by Timothy Douglas
“I say the only thing I can do here is say goodbye”
… from Seven Guitars by August Wilson
My favorite film quote ever is from Postcards from the Edge, in which Meryl Streep’s character says, “I don’t want life to imitate art, I want life to be art.”
Before he evolved into a master playwright, August Wilson was first and foremost a poet, a fact which is clearly heralded in his dramatic writings by way of the seismic and multi-textured speeches rendered through the characters in his American Century Cycle – a play for each decade in the 20th century representing black life in America.
This Pioneer Theatre Company production of Fences is a culmination of my very own personal 2016 August Wilson Festival which comes on the heels of my having just directed Jitney (Cincinnati Playhouse in the Park) and Seven Guitars (Yale Repertory Theatre). And though I have directed nine of the ten plays from Wilson’s opus multiple times, revisiting these three plays reaffirmed for me that there is no bottom to the constant unearthing of deeper meaning contained within them.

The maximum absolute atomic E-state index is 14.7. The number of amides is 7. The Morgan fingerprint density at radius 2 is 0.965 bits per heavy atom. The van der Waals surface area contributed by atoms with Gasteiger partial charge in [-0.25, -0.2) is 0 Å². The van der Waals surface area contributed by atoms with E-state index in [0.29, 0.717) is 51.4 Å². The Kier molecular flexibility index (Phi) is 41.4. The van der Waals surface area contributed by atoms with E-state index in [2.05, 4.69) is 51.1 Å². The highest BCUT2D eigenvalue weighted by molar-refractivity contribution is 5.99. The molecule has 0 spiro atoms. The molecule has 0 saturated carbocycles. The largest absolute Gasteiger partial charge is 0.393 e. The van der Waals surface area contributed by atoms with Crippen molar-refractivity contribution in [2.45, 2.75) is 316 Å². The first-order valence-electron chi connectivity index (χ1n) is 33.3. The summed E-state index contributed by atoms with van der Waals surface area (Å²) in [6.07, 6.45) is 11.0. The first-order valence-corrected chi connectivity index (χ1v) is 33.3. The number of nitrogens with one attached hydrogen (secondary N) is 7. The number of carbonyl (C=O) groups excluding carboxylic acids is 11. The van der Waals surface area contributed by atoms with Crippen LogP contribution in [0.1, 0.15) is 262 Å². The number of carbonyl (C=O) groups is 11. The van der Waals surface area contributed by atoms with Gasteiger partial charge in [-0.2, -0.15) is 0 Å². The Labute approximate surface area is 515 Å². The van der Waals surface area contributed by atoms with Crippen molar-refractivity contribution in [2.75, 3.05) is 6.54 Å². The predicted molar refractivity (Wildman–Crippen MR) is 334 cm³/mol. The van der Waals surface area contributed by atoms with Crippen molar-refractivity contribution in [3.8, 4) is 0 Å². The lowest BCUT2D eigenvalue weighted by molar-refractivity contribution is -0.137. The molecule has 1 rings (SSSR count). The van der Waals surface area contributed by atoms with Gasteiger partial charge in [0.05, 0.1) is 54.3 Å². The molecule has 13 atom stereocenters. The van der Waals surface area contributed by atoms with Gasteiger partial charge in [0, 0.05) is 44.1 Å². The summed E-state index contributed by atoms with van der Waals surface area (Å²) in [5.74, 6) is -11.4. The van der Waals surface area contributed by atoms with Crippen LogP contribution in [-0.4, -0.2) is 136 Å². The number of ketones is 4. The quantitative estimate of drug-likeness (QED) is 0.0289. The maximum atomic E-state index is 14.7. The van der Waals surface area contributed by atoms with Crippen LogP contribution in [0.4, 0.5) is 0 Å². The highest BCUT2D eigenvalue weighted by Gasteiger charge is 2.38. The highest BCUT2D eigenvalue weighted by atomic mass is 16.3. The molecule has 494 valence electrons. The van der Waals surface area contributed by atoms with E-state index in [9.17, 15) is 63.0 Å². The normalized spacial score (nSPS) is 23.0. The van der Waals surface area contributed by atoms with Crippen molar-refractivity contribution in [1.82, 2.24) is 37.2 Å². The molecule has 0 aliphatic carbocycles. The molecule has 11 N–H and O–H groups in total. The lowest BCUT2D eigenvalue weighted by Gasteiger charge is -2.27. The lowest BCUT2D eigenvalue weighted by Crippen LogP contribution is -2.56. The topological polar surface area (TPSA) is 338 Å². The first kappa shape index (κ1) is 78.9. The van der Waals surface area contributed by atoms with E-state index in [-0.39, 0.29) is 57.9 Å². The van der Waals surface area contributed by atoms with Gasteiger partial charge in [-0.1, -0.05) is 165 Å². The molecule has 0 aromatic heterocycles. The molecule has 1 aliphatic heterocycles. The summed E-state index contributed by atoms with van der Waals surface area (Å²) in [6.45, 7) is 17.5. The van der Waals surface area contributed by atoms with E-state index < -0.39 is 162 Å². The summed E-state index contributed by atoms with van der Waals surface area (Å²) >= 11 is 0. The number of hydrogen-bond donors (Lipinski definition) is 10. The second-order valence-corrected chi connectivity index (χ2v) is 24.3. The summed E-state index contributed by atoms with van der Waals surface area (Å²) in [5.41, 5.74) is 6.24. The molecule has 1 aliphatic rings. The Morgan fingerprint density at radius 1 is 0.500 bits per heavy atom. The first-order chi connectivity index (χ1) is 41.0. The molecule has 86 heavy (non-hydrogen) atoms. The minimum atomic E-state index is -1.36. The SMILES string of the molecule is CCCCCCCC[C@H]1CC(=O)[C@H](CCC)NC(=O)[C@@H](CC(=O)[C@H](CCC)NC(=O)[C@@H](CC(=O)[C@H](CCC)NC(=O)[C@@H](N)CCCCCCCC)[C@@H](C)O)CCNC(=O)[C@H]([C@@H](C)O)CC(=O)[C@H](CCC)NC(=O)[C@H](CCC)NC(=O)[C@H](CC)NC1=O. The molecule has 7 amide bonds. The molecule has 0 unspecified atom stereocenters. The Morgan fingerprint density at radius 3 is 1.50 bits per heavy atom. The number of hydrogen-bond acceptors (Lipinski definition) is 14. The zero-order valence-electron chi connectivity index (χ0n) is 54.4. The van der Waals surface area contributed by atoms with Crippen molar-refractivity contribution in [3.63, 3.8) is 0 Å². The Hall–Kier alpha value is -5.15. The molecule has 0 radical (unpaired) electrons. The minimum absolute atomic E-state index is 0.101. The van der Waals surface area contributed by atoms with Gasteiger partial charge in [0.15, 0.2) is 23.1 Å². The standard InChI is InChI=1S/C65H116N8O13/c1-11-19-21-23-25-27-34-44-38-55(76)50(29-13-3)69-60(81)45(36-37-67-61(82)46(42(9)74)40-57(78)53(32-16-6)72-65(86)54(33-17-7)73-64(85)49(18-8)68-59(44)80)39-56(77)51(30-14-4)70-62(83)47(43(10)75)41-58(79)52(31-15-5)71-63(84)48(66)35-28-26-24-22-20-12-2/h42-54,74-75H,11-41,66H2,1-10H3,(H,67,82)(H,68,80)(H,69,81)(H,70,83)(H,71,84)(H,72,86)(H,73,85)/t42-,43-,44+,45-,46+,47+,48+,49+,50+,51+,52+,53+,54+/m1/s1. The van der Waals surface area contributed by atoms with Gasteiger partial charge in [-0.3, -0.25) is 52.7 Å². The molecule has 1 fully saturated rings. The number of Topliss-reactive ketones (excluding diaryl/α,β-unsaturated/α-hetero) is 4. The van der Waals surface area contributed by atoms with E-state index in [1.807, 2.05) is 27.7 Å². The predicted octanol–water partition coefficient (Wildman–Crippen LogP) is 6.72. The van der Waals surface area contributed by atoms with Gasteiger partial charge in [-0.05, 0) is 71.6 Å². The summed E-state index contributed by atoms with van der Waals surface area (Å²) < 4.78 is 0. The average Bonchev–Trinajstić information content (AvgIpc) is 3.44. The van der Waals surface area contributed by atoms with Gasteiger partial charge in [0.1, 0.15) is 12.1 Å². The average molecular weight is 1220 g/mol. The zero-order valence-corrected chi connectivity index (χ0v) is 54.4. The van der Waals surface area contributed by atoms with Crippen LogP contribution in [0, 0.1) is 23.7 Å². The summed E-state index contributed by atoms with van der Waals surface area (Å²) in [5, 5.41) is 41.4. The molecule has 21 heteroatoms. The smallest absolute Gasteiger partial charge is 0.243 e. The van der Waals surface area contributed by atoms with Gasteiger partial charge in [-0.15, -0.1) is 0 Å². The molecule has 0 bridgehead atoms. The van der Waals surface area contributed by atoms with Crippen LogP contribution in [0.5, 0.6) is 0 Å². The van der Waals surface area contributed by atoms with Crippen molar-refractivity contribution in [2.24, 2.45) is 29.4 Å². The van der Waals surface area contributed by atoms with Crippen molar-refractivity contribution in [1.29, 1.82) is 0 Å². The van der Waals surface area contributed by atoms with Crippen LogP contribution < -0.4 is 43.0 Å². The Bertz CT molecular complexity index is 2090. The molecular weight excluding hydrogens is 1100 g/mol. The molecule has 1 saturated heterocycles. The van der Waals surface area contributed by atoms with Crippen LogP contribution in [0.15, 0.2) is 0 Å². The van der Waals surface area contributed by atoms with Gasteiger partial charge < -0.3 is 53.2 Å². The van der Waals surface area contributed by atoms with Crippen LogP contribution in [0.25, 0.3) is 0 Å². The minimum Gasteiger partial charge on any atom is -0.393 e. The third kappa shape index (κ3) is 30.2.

Wilson composed dialogue at an operatic scale, and also lived his life just as expansively … something I would come to viscerally understand while directing the world premiere of the final play in the Cycle, Radio Golf, in 2005. Too soon after the premiere of that play, August lost his battle with cancer.
When I and others used to ask him what plans he had once the Cycle was completed, he would often respond with something akin to his “giving up the body.” I’d always assumed he was waxing philosophical in his usual and clever wordsmithing, only to be confronted by the fact that he did indeed complete his life and work in his ultimate poetic way.
It is true that in nine out of the ten plays a black man dies – or is “sacrificed” – as part of the central plot of the story. This is a tragedy on the human scale, to be sure, but an event that metaphorically nods toward the proverbial blood sacrifice deemed essential for deliverance into the next evolutionary leap: a leap mandated to benefit most those left behind. It only recently occurred to me that the only play in which there is no corporeal transition is Radio Golf, and while recently musing on this fact it finally dawned on me … it was August Wilson himself who was the one to make that ultimate sacrifice just after his completion of the Cycle’s finale.
In Seven Guitars one character asks, “I wonder did he know?” and another muses, “I believe every man know something, but most times don’t pay attention to it.”
This production is sponsored by:
The Lawrence T. and Janet T. Dee Foundation